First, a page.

Monday, September 20, 2021

Free throws start falling for Spartans

February 7, 2011
Senior guard Brittney Thomas puts up a shot Sunday at Breslin Center. Thomas had a career-high 22 points in the Spartans' 76-57 victory over the Purdue Boilermakers. Matt Radick/The State News
Senior guard Brittney Thomas puts up a shot Sunday at Breslin Center. Thomas had a career-high 22 points in the Spartans' 76-57 victory over the Purdue Boilermakers. Matt Radick/The State News —
Photo by Matt Radick | and Matt Radick The State News

The No. 11 MSU women’s basketball team is excelling in almost all aspects of the game this season.

It hold the highest national ranking in the Big Ten, id second place in the conference standings and among the top five in the league in most of the statistical categories. However, there’s one place the Spartans have encountered problems this season: the free-throw line.

Through 18 games, whenever a player went to the free-throw line, the Spartans had to brace themselves to fight for a rebound. Their 64.5 free-throw percentage placed them in unfamiliar territory this season — last place in the conference.

Although senior guard Brittney Thomas’ record-breaking 14 free throws Sunday in a 76-57 win against Purdue will garner the most attention, it is the Spartans collective effort at the charity stripe that will benefit the team most in the coming games.

At Wisconsin and against Purdue, the Spartans shot 84 percent (43-for-51).

With a battle for first place in the Big Ten approaching against Penn State, followed by a rivalry game against Michigan, head coach Suzy Merchant can breathe easy knowing her team will capitalize on free points.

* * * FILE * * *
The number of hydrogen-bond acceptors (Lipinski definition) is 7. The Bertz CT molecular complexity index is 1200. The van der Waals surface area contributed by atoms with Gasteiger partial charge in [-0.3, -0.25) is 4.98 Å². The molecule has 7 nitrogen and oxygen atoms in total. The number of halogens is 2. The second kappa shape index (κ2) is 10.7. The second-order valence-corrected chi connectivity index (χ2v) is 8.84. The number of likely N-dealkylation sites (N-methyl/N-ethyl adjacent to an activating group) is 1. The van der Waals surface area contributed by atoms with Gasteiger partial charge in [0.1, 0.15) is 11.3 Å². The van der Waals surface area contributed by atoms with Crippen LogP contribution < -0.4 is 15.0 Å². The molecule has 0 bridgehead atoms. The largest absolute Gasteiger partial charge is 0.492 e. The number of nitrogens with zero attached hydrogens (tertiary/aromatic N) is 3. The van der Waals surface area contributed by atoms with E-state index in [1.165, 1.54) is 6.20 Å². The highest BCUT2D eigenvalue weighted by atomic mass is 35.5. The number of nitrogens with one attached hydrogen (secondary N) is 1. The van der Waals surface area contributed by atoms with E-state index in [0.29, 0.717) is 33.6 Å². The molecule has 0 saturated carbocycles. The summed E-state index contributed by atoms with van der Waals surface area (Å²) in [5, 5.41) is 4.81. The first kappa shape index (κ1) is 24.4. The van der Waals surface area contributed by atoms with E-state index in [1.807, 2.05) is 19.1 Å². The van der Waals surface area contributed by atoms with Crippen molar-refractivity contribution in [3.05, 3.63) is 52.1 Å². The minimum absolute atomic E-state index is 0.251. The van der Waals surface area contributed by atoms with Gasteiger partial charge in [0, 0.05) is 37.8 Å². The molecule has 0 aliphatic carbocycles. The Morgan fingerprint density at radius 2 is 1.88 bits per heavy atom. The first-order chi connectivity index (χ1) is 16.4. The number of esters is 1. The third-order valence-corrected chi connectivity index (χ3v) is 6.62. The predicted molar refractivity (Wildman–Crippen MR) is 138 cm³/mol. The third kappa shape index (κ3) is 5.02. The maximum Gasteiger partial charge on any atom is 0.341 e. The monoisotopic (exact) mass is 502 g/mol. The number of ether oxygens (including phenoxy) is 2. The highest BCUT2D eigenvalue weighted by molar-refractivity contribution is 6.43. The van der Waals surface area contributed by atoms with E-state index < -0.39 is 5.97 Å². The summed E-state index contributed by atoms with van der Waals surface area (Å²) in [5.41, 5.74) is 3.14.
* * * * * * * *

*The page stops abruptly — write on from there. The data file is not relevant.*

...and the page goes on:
However, at her Monday press conference, Merchant revealed she wasn’t as worried as one might have expected.

“I don’t really get too panicky about the free-throw line,” she said.

With the Spartans outrebounding conference opponents by more than 10 per game and leading the league in offensive boards, it’s no wonder Merchant isn’t stressed about the bricked free throws.

“I always tell the shooters, ‘Hey, who cares if you miss it because we got people around you.’ So maybe that’s their mentality,” she said. “They feel good — make or miss — that we’re going to get a shot and have their back.”

Spartan idol
Although she’s not known for her singing, senior forward Kalisha Keane certainly is not shy of center stage.

The Ontario, Canada, native has been added to the Wade Watch List — the women’s basketball version of the Heisman Trophy — for her jarring point total and performance under pressure.

She’s hit two near-buzzer-beating shots this season, the most recent coming in the final seconds of Thursday’s contest at Wisconsin when she hit a 3-pointer to force overtime and led her team to a huge win.

However, she provides much more than just numbers, Merchant said. It’s the leadership factor that impresses the team the most.

“We have a kid, (redshirt freshman center) Madison Williams, who blew her knee out who says the most inspirational player she’s ever been around is Kalisha Keane, and she’s never played a tick on the clock with her,” Merchant said.

“And then you turn around and hear (junior forward) Taylor Alton say the same thing about Kalisha Keane, who basically plays her spot. And, (Taylor) never really had the opportunity in her first two years, and she still looks up to her.”

A proper welcome
Purdue guard Courtney Moses has taken the Big Ten by storm this season. As a freshman, she is one of the top scorers in the conference, averaging 13 points and leading the Boilermakers to a 16-8 record.

Expecting Moses to go off at Breslin Center, she was held to five points and mostly was covered by Thomas.

“I think when you see a freshman being one of the leading scorers and the defensive player that I am, I’m like, ‘I don’t think she’s been welcomed into the Big Ten right,’” Thomas said after Sunday’s game. “You know what I mean? It’s kind of like a pride thing where it’s like, ‘Man, she’s a freshman, and she’s a leading scorer?’ It’s like who’s been guarding her? Who’s been showing her this Big Ten is hard.”

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